Title: Testimony of Franklin Odo, (denshopd-i67-00140)
Densho ID: denshopd-i67-00140


To the Commission on Wartime Relocations and Internment of Civilians

Seattle, Washington

September 9, 1981

Honorable Chairperson and Members of the Commission,

My name is Franklin Odo. I am Associate Professor and Director of the Ethnic Studies Program at the University of Hawaii at Manoa and teach a course on the Japanese experience in Hawaii.

There are two areas I wish to discuss. The first involves the relative ties to Japan, Hawaii and the rest of the United States on the part of Hawaii's pre-WWII Japanese community. The second covers the sequence of events following Pearl Harbor.

Most of the immigrants were imported as cheap labor for the sugar plantations. Most intended to return to Japan with enough saved to secure a livelihood. Perhaps one half of the approximately 200,000 immigrants did return or sought better opportunities on the mainland. Those pioneers who remained in Hawaii maintained their cultural heritage and celebrated important events and festivals such as the emperor's birthday, boys' day and girls' day.

At some point in time, with individual variations, Hawaii and the United States became more than an economic way station. The Japanese began organizing to improve conditions for themselves and their American-born children. This process was clearly visible in the very early 1900s and marked the transition from sojourner to permanent resident. Among the concrete indications were the following: formation of business, social and cultural groups, widespread use of the "picture bride" institution to begin families and stabilize communities; increased investment in real and personal property; labor organizing for better wages and working conditions; and legal battles to overcome institutionalized racism. One notable example was the prolonged court case of Takao Ozawa who took his struggle to become an American citizen to the U.S. Supreme Court -- a struggle both he and America lost in 1922.

By 1940, the Japanese in Hawaii had become critical contributors in fishing, farming and retail outlets. More important, they constituted 40% of the civilian work force. Discrimination restricted their participation in many fields but they comprised 53% of the restaurant and bar workers, 51% of the craftsmen, 59% of food and dairy workers and 75% of domestic servants. They expected the "American Dream" to provide increasing equality although there was considerable and bitter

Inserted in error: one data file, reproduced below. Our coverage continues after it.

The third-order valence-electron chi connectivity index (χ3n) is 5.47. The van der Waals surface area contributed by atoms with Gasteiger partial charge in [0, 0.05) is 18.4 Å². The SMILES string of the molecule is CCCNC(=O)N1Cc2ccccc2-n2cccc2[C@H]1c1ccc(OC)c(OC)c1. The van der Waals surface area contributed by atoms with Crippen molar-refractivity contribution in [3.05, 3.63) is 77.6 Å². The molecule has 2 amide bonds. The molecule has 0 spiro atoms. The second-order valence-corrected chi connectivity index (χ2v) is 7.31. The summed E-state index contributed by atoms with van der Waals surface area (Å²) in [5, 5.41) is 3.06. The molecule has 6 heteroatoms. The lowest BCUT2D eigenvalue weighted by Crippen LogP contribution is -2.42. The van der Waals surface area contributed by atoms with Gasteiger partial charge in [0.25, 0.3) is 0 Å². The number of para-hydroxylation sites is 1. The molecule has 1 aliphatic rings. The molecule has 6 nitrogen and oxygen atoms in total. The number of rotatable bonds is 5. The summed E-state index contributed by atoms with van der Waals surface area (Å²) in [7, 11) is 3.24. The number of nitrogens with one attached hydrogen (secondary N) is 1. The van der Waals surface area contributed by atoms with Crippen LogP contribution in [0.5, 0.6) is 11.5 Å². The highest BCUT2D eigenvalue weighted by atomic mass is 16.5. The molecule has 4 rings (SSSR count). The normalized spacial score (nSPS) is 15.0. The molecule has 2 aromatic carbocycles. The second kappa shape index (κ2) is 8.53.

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disagreement over appropriate strategy. Was it more "American," they debated, to follow the advice of white leaders who counseled deference or to organize militant struggles to secure better treatment in the schools, fields, media and courts? Many rejected the notion that becoming a good American necessitated the negation of their individual and collective identities.

Pearl Harbor ended, for an entire generation, any real possibility that Japanese Americans could draw from the cultural reservoir so carefully constructed in the previous half century. The pattern of arrests and detention on and after December 7th, strongly suggested that the common denominator was not evidence of potential danger but close association with things Japanese. Prior to that day, the F.B.I. had listed 400 suspects and designated only 50 or 60 as "sinister." As early as December 19, 1941, however, President Roosevelt and his cabinet had agreed to remove all Japanese aliens to some Island other than Oahu -- probably Molokai. But pressure to include the nisei continued to mount and, in March, 1942, the Joint Chiefs of Staff recommended that 100,000 of the total 157,000 Japanese be forcibly removed to mainland concentration camps. The President approved and an initial target number of 15-20,000 was to be selected.

Legal and logistical problems intervened, however, and the President subsequently agreed to a maximum of 15,000. Eventually, the figure dwindled to 1,500, close to the number actually detained in Hawaii and the mainland.

Military, intelligence and civilian leaders in Hawaii almost unanimously opposed wholesale removal of the Japanese. Martial law, imposed within hours of the Pearl Harbor attack, made it possible to freeze wages, restrict travel, prohibit occupational mobility and suspend habeas corpus. These measures not only provided for the stability of the critical Japanese labor force but encouraged Hawaii's business leaders to exploit and control its workers.

The full story of Hawaii's Japanese population during WWII remains to be told and this Commission can render invaluable aid in uncovering the truth. We do know, however, that the injustices perpetrated against internees and their families demand full and immediate indemnification.


Franklin Odo
Kailua, Hawaii 96734
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